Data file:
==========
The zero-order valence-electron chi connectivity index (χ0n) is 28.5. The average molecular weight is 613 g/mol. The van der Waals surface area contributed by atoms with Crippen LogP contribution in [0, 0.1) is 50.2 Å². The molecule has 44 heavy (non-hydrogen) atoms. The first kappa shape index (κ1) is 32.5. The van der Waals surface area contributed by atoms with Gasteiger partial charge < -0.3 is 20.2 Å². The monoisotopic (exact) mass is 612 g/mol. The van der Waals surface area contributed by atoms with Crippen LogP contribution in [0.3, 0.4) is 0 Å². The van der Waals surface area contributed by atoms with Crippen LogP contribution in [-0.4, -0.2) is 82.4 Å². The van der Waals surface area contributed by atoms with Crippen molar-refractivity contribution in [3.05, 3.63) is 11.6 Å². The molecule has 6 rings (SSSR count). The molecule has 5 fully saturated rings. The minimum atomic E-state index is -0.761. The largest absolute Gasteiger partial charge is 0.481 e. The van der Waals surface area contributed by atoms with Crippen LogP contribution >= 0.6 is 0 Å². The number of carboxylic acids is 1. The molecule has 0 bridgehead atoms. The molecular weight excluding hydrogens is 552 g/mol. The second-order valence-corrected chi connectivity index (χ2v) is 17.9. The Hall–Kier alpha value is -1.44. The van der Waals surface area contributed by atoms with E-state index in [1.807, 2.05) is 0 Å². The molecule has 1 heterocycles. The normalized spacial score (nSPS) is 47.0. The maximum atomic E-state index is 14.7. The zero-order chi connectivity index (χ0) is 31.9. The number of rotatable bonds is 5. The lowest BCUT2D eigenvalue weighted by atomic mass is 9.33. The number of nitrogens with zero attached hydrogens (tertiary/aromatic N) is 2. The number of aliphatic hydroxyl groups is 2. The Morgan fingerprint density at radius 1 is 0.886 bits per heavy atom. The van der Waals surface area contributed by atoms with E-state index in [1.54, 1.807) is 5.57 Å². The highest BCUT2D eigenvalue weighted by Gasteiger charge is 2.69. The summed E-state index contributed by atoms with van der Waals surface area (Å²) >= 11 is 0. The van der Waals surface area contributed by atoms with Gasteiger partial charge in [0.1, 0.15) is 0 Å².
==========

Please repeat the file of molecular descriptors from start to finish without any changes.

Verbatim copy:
The zero-order valence-electron chi connectivity index (χ0n) is 28.5. The average molecular weight is 613 g/mol. The van der Waals surface area contributed by atoms with Crippen LogP contribution in [0, 0.1) is 50.2 Å². The molecule has 44 heavy (non-hydrogen) atoms. The first kappa shape index (κ1) is 32.5. The van der Waals surface area contributed by atoms with Gasteiger partial charge < -0.3 is 20.2 Å². The monoisotopic (exact) mass is 612 g/mol. The van der Waals surface area contributed by atoms with Crippen LogP contribution in [0.3, 0.4) is 0 Å². The van der Waals surface area contributed by atoms with Crippen LogP contribution in [-0.4, -0.2) is 82.4 Å². The van der Waals surface area contributed by atoms with Crippen molar-refractivity contribution in [3.05, 3.63) is 11.6 Å². The molecule has 6 rings (SSSR count). The molecule has 5 fully saturated rings. The minimum atomic E-state index is -0.761. The largest absolute Gasteiger partial charge is 0.481 e. The van der Waals surface area contributed by atoms with Crippen LogP contribution >= 0.6 is 0 Å². The number of carboxylic acids is 1. The molecule has 0 bridgehead atoms. The molecular weight excluding hydrogens is 552 g/mol. The second-order valence-corrected chi connectivity index (χ2v) is 17.9. The Hall–Kier alpha value is -1.44. The van der Waals surface area contributed by atoms with E-state index in [1.807, 2.05) is 0 Å². The molecule has 1 heterocycles. The normalized spacial score (nSPS) is 47.0. The maximum atomic E-state index is 14.7. The zero-order chi connectivity index (χ0) is 31.9. The number of rotatable bonds is 5. The lowest BCUT2D eigenvalue weighted by atomic mass is 9.33. The number of nitrogens with zero attached hydrogens (tertiary/aromatic N) is 2. The number of aliphatic hydroxyl groups is 2. The Morgan fingerprint density at radius 1 is 0.886 bits per heavy atom. The van der Waals surface area contributed by atoms with E-state index in [1.54, 1.807) is 5.57 Å². The highest BCUT2D eigenvalue weighted by Gasteiger charge is 2.69. The summed E-state index contributed by atoms with van der Waals surface area (Å²) >= 11 is 0. The van der Waals surface area contributed by atoms with Gasteiger partial charge in [0.1, 0.15) is 0 Å².